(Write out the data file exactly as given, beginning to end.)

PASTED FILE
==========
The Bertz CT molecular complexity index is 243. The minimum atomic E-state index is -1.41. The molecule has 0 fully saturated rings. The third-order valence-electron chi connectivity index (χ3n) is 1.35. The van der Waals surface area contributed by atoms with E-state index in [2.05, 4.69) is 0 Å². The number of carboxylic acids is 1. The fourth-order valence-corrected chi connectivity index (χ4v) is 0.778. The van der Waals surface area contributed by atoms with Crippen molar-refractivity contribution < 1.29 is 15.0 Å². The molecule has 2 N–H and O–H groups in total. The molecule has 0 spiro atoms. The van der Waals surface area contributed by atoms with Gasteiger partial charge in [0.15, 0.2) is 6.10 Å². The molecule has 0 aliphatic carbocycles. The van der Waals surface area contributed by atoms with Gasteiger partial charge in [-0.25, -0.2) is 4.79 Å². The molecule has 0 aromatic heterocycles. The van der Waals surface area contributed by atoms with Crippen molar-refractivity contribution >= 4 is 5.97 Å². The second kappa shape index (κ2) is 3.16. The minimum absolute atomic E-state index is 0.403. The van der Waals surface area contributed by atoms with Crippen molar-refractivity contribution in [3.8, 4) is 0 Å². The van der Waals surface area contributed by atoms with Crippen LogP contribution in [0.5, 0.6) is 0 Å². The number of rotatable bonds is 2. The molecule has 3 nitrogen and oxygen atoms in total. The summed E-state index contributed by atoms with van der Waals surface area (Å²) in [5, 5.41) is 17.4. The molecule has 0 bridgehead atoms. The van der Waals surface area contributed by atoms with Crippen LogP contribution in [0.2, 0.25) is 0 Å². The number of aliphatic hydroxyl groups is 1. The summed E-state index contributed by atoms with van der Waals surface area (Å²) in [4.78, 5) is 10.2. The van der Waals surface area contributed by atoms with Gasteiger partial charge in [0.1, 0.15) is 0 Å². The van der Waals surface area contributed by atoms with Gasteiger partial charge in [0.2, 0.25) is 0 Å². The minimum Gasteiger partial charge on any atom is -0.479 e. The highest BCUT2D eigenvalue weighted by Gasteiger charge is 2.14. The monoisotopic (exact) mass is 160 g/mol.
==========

The Bertz CT molecular complexity index is 243. The minimum atomic E-state index is -1.41. The molecule has 0 fully saturated rings. The third-order valence-electron chi connectivity index (χ3n) is 1.35. The van der Waals surface area contributed by atoms with E-state index in [2.05, 4.69) is 0 Å². The number of carboxylic acids is 1. The fourth-order valence-corrected chi connectivity index (χ4v) is 0.778. The van der Waals surface area contributed by atoms with Crippen molar-refractivity contribution < 1.29 is 15.0 Å². The molecule has 2 N–H and O–H groups in total. The molecule has 0 spiro atoms. The van der Waals surface area contributed by atoms with Gasteiger partial charge in [0.15, 0.2) is 6.10 Å². The molecule has 0 aliphatic carbocycles. The van der Waals surface area contributed by atoms with Gasteiger partial charge in [-0.25, -0.2) is 4.79 Å². The molecule has 0 aromatic heterocycles. The van der Waals surface area contributed by atoms with Crippen molar-refractivity contribution >= 4 is 5.97 Å². The second kappa shape index (κ2) is 3.16. The minimum absolute atomic E-state index is 0.403. The van der Waals surface area contributed by atoms with Crippen molar-refractivity contribution in [3.8, 4) is 0 Å². The van der Waals surface area contributed by atoms with Crippen LogP contribution in [0.5, 0.6) is 0 Å². The number of rotatable bonds is 2. The molecule has 3 nitrogen and oxygen atoms in total. The summed E-state index contributed by atoms with van der Waals surface area (Å²) in [5, 5.41) is 17.4. The molecule has 0 bridgehead atoms. The van der Waals surface area contributed by atoms with Crippen LogP contribution in [0.2, 0.25) is 0 Å². The number of aliphatic hydroxyl groups is 1. The summed E-state index contributed by atoms with van der Waals surface area (Å²) in [4.78, 5) is 10.2. The van der Waals surface area contributed by atoms with Gasteiger partial charge in [0.1, 0.15) is 0 Å². The van der Waals surface area contributed by atoms with Gasteiger partial charge in [0.2, 0.25) is 0 Å². The minimum Gasteiger partial charge on any atom is -0.479 e. The highest BCUT2D eigenvalue weighted by Gasteiger charge is 2.14. The monoisotopic (exact) mass is 160 g/mol.